Resettlement is the process through which prisoners and prisoners’ families are offered assistance and support from both the Prison and Probation Services, and other voluntary organisations to help in their preparation for life after their time in prison.
This can include advice and information about their entitlement and access to benefits, training for jobs, further education, work experience and preparation for release.
The objective in this is to help prisoners to have a normal life once released, get a job and somewhere to live, and generally cope with their life without being drawn back to crime. There are a range of steps that are involved in achieving this goal.
Preparation for Release
Prisoners may be asked and encouraged to attend groups or courses to help them with whatever behavioural and social problems they might have. This includes programmes designed to deal with issues such as alcohol or drug abuse, gambling or finance management, depression or mood swings, aggression or lack of anger management ability, or sexual matters.
The Prison Service offers a number of courses specifically related to problems they may face after their release. As well as helping with employment, benefits and housing problems, they also cover subjects like health, drug and alcohol abuse and having a successful home life with the prisoner’s family. Further advice and courses are offered through other agencies dealing with training and education, financial advice and counselling, as well as covering many of the same areas addressed by the Prison Service’s own courses.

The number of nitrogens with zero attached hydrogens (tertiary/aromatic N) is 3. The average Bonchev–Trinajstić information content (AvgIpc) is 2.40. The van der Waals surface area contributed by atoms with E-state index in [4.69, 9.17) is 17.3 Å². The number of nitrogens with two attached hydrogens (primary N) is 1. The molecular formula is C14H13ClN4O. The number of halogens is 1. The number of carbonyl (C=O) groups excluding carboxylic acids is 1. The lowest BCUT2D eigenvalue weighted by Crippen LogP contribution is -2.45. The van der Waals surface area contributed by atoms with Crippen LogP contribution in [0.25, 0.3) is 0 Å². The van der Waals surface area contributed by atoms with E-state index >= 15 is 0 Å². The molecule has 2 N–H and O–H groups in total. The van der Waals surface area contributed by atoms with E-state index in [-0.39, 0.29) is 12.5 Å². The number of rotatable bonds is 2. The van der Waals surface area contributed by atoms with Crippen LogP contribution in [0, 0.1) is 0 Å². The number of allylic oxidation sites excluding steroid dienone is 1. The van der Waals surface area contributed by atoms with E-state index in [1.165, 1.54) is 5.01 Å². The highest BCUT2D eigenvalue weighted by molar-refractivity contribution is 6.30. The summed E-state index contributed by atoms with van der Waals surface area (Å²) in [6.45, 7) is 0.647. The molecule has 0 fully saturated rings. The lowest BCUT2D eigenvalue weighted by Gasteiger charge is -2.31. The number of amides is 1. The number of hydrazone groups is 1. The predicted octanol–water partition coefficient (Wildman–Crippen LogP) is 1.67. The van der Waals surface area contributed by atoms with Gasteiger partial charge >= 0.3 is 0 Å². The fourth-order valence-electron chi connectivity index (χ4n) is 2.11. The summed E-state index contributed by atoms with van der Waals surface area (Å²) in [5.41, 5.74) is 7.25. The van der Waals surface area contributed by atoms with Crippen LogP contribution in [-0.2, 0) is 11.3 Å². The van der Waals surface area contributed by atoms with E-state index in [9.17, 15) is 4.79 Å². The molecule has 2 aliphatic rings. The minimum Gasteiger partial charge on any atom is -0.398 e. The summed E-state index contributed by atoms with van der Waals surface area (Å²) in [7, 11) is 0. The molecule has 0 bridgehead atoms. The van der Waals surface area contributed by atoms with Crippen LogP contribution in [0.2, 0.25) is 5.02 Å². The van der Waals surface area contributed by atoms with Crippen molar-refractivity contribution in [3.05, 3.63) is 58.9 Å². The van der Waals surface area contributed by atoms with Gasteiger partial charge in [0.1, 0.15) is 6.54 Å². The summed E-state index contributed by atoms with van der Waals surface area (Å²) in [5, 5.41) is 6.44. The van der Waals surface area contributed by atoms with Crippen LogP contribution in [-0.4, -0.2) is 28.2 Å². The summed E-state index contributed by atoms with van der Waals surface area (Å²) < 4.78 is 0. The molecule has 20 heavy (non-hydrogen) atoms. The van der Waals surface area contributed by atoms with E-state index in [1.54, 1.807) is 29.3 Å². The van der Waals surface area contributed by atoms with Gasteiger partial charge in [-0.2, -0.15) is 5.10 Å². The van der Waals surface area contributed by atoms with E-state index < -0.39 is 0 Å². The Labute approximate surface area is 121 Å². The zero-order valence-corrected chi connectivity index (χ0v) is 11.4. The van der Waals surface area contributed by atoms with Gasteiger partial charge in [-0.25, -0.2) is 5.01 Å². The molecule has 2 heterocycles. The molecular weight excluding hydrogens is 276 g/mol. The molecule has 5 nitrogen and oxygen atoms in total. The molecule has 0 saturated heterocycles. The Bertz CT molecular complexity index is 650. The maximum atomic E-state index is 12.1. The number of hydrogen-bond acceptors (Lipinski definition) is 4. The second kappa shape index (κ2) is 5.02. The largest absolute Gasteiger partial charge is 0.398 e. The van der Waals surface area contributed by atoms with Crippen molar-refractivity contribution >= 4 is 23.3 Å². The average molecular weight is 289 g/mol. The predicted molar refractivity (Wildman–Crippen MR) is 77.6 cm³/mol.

Resettlement Prisons and Units
These specially created facilities are designed to help current prisoners, in particular those serving lengthier sentences, prepare for their release. As part of the programme some prisoners may be able to go outside the prison for training or to work and come back to the prison when they finish for the day. This allows for easier reintegration into the outside world and is another step to ensure that obtaining employment will be easier for the inmate after they leave prison.
Working within and for the benefit of the local community is aimed at giving prisoners a chance to build up their self-confidence and at the same time develop their sense of social responsibility. The work prisoners carry out can include local environment and cleaning projects, working with people with disabilities or who are elderly, sporting activities and fund-raising for charities and community groups.
Job Clubs and other preparation for employment
Some prisons have within their facilities job clubs where inmates can go to receive advice and guidance on how to look for jobs, including being taught how to prepare a CV and how to develop good interview technique.
Money and Benefits
In addition to the other advice and information given, prisons work in close partnership with the Jobcentre who can help prisoners with benefit claims and will advise on which benefits people will be eligible for when released and how to go about making the applications. Upon leaving prison, prisoners may be eligible for money as well as a discharge grant used to help them secure accommodation when they return to the outside world.